#EmTechMonthly: AI for fragrances, instant paychecks and emotional intelligence

  • Posted on September 30, 2019
  • Estimated reading time 3 minutes

Welcome to our monthly curation of emerging technology news tidbits and trends that help inform the research we do for our Avanade Trendlines program. Let’s discuss any thoughts you have in the comments.

Technology: An AI formula for fragrance
Yes, AI is everywhere, including fragrance creation. One of the benefits is the ability for it to quickly generate lots of alternative ingredients or formulas. Mariya Nurislamova, Scentbird CEO, noted that when the company incubated its new Confession of a Rebel fragrance, it did so by using over a million data points from its 300,000 Scentbird subscribers. 

Why should you care? The bigger story here is about embedding AI in product development and rethinking how companies develop and bring to market new products and services with input from customers. Fragrance startups are leveraging customer co-creation to help get the perfect fragrance. Organizations in the 21st century need to combine art and science, which we cover in our “Intelligence meets design” Trendlines report. 

Disrupting the paycheck
There’s a flurry of startups now trying to reimagine how the “paycheck is deployed, whether that’s getting faster access to income, helping consumers pay back debt, using pre-tax dollars more effectively, or teaching consumers better financial hygiene.”  

Why should you care? For the past few years there has been continued focus on fintechs. And outside of digital banks and peer-to-peer payments, many are now going after specific product lines and insurance benefit distribution. Square was recently granted a patent to offer employees “instant payroll deposits.” While the tech sounds great, we wonder what the social implications may be of an instant paycheck.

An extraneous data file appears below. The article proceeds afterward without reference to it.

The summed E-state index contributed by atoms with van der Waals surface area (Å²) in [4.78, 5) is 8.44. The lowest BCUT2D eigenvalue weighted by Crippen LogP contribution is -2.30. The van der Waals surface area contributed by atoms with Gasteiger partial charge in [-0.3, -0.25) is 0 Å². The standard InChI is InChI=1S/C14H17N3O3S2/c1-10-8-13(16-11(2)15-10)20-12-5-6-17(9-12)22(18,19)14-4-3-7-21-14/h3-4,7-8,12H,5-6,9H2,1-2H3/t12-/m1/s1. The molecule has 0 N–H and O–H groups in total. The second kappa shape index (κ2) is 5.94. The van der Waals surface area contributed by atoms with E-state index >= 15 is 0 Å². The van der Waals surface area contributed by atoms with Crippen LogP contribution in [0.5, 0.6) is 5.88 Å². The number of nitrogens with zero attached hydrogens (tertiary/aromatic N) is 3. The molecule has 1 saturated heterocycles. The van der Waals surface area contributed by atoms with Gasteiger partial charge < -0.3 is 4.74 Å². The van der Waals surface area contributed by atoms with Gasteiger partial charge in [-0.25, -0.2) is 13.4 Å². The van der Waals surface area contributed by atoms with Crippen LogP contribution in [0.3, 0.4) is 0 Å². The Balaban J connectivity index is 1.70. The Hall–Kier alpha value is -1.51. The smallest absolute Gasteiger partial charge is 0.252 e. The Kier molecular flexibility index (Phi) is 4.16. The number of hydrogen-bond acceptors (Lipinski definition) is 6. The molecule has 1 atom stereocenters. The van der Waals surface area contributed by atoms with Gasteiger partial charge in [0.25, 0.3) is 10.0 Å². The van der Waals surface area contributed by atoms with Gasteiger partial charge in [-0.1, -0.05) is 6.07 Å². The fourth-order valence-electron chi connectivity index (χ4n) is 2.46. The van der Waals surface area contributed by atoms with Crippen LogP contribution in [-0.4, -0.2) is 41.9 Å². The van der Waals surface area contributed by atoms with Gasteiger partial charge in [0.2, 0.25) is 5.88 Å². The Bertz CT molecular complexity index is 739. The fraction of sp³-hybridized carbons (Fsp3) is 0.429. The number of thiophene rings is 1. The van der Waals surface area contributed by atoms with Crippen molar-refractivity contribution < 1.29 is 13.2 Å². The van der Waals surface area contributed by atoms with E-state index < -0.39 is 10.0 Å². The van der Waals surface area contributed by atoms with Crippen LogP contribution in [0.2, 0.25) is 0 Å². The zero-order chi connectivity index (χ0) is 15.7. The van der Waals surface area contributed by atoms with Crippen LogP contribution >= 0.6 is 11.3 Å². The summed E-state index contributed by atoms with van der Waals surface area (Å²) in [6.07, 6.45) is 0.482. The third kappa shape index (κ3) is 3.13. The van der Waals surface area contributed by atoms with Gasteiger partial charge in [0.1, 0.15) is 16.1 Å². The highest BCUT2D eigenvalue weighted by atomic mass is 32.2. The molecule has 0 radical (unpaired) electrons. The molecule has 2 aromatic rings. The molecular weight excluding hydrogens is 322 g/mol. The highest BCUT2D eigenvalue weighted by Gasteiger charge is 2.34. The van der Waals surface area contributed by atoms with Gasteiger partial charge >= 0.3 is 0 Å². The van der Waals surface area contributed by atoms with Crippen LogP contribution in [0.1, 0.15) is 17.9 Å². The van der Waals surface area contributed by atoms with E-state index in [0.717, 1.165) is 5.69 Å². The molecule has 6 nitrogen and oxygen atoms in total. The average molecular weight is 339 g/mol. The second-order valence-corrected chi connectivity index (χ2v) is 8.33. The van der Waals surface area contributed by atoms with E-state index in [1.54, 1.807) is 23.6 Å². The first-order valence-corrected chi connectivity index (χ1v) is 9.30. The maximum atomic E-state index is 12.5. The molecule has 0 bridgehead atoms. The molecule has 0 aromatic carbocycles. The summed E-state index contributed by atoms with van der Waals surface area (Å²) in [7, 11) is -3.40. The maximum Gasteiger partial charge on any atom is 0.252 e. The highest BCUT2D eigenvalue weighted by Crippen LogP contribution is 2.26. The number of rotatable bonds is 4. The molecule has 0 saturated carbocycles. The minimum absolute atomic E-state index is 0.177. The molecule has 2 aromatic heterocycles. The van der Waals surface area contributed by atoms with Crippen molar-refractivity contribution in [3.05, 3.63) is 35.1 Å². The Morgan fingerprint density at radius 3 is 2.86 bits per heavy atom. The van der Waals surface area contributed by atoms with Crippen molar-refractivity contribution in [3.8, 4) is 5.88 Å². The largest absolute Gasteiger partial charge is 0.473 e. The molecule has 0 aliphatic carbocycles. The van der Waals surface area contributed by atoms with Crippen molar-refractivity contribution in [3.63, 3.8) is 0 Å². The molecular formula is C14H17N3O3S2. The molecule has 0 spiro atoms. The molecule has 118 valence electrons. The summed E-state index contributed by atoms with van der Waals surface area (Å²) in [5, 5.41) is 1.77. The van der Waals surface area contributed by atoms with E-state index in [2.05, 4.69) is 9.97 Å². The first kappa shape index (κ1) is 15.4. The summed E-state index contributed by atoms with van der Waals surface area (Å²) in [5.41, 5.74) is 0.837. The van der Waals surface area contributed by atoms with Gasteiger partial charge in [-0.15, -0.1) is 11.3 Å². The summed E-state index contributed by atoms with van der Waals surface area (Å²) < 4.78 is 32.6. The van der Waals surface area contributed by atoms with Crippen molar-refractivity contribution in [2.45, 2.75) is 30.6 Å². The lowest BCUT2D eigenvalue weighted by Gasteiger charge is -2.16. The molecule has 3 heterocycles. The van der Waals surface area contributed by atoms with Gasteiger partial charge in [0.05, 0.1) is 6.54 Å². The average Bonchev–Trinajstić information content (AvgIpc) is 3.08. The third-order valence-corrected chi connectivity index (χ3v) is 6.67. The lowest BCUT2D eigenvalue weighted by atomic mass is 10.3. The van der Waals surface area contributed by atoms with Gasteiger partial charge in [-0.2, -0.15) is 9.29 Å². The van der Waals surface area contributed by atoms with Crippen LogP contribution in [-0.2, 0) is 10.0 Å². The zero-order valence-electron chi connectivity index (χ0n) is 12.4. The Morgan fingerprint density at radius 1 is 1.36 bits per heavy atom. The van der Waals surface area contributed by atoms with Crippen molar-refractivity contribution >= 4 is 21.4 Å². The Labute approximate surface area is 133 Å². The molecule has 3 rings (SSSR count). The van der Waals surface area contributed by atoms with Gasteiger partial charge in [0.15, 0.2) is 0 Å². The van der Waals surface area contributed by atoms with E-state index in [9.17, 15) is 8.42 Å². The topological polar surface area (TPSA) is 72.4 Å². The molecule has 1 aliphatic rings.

Profile: Lili Cheng and emotional intelligence 
Lili Cheng is corporate vice president of the Microsoft AI and Research division, responsible for the AI developer platform. Prior to Microsoft, Cheng worked in Apple Computer’s Advanced Technology Group on the user interface research team. Here’s a great video of Cheng talking about her career.

Why should you care? One area that Cheng is focusing on is emotional intelligence. Here’s an in-depth Q&A on Microsoft’s perspective: “we’re still a long way from AI being self-aware of when it’s being biased and when it isn’t. We still have that problem with people, so that’s probably something that we need to work on for a long time. But if we don’t start thinking about it and working on it now at the root of the systems that we create, then we will for sure create systems that replicate a lot of the problems that we see in society.”

The worst sales promotion in history: A lesson in living up to promises
“In late 1992, the UK branch of the vacuum manufacturer, Hoover, offered an impossibly sweet promotion: If a customer bought any product worth £100, he’d get two free round-trip flights to the United States. For the 84-year-old electronics brand, it was meant to be an eye-catching way to boost dwindling sales, escape the gloom of a recession, and shrug off increased competition. Instead, it led to the destruction of the company — a precipitous downfall that saw multimillion-dollar losses and customer revolts.”

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